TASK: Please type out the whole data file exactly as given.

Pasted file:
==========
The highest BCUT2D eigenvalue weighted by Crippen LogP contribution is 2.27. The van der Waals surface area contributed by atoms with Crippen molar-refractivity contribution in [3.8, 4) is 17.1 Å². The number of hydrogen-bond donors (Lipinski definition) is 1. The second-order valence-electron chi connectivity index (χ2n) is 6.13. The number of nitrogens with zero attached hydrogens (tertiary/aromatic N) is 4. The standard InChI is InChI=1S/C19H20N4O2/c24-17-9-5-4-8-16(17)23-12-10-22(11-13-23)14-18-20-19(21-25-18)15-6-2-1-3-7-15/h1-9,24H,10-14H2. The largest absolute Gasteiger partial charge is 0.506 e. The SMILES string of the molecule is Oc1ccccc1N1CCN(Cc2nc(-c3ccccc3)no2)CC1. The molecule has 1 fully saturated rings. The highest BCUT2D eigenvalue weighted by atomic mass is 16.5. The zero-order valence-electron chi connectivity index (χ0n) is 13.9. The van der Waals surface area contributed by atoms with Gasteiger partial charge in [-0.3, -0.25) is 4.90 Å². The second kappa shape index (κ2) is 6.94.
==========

The highest BCUT2D eigenvalue weighted by Crippen LogP contribution is 2.27. The van der Waals surface area contributed by atoms with Crippen molar-refractivity contribution in [3.8, 4) is 17.1 Å². The number of hydrogen-bond donors (Lipinski definition) is 1. The second-order valence-electron chi connectivity index (χ2n) is 6.13. The number of nitrogens with zero attached hydrogens (tertiary/aromatic N) is 4. The standard InChI is InChI=1S/C19H20N4O2/c24-17-9-5-4-8-16(17)23-12-10-22(11-13-23)14-18-20-19(21-25-18)15-6-2-1-3-7-15/h1-9,24H,10-14H2. The largest absolute Gasteiger partial charge is 0.506 e. The SMILES string of the molecule is Oc1ccccc1N1CCN(Cc2nc(-c3ccccc3)no2)CC1. The molecule has 1 fully saturated rings. The highest BCUT2D eigenvalue weighted by atomic mass is 16.5. The zero-order valence-electron chi connectivity index (χ0n) is 13.9. The van der Waals surface area contributed by atoms with Gasteiger partial charge in [-0.3, -0.25) is 4.90 Å². The second kappa shape index (κ2) is 6.94.